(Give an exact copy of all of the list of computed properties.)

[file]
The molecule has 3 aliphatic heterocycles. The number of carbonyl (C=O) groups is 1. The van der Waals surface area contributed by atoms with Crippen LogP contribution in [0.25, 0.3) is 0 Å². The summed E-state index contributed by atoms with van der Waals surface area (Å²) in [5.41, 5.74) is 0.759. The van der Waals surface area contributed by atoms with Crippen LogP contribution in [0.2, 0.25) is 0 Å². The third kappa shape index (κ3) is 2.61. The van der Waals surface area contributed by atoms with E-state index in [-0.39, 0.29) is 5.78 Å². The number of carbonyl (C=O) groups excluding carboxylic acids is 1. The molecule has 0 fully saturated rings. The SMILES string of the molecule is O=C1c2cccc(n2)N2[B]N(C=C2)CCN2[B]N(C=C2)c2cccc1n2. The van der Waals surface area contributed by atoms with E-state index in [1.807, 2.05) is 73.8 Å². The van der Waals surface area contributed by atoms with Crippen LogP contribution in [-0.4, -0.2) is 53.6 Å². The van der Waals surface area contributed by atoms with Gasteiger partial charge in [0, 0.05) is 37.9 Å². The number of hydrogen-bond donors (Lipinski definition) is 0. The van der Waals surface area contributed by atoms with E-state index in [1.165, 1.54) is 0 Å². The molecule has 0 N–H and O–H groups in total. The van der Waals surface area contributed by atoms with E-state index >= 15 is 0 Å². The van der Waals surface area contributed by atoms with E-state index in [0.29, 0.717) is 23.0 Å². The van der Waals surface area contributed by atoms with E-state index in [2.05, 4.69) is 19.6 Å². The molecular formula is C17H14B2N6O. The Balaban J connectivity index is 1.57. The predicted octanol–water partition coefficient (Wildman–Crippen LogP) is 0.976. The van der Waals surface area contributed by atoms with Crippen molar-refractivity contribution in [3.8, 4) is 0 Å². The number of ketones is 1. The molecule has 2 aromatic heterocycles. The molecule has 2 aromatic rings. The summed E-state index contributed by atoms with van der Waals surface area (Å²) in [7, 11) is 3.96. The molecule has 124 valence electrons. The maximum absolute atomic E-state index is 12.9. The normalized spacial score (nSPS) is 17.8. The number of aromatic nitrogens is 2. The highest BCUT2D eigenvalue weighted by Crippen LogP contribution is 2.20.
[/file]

The molecule has 3 aliphatic heterocycles. The number of carbonyl (C=O) groups is 1. The van der Waals surface area contributed by atoms with Crippen LogP contribution in [0.25, 0.3) is 0 Å². The summed E-state index contributed by atoms with van der Waals surface area (Å²) in [5.41, 5.74) is 0.759. The van der Waals surface area contributed by atoms with Crippen LogP contribution in [0.2, 0.25) is 0 Å². The third kappa shape index (κ3) is 2.61. The van der Waals surface area contributed by atoms with E-state index in [-0.39, 0.29) is 5.78 Å². The number of carbonyl (C=O) groups excluding carboxylic acids is 1. The molecule has 0 fully saturated rings. The SMILES string of the molecule is O=C1c2cccc(n2)N2[B]N(C=C2)CCN2[B]N(C=C2)c2cccc1n2. The van der Waals surface area contributed by atoms with E-state index in [1.807, 2.05) is 73.8 Å². The van der Waals surface area contributed by atoms with Crippen LogP contribution in [-0.4, -0.2) is 53.6 Å². The van der Waals surface area contributed by atoms with Gasteiger partial charge in [0, 0.05) is 37.9 Å². The number of hydrogen-bond donors (Lipinski definition) is 0. The van der Waals surface area contributed by atoms with E-state index in [1.165, 1.54) is 0 Å². The molecule has 0 N–H and O–H groups in total. The van der Waals surface area contributed by atoms with E-state index >= 15 is 0 Å². The van der Waals surface area contributed by atoms with E-state index in [0.29, 0.717) is 23.0 Å². The van der Waals surface area contributed by atoms with E-state index in [2.05, 4.69) is 19.6 Å². The molecular formula is C17H14B2N6O. The Balaban J connectivity index is 1.57. The predicted octanol–water partition coefficient (Wildman–Crippen LogP) is 0.976. The van der Waals surface area contributed by atoms with Crippen molar-refractivity contribution in [3.8, 4) is 0 Å². The number of ketones is 1. The molecule has 2 aromatic heterocycles. The molecule has 2 aromatic rings. The summed E-state index contributed by atoms with van der Waals surface area (Å²) in [7, 11) is 3.96. The molecule has 124 valence electrons. The maximum absolute atomic E-state index is 12.9. The normalized spacial score (nSPS) is 17.8. The number of aromatic nitrogens is 2. The highest BCUT2D eigenvalue weighted by Crippen LogP contribution is 2.20.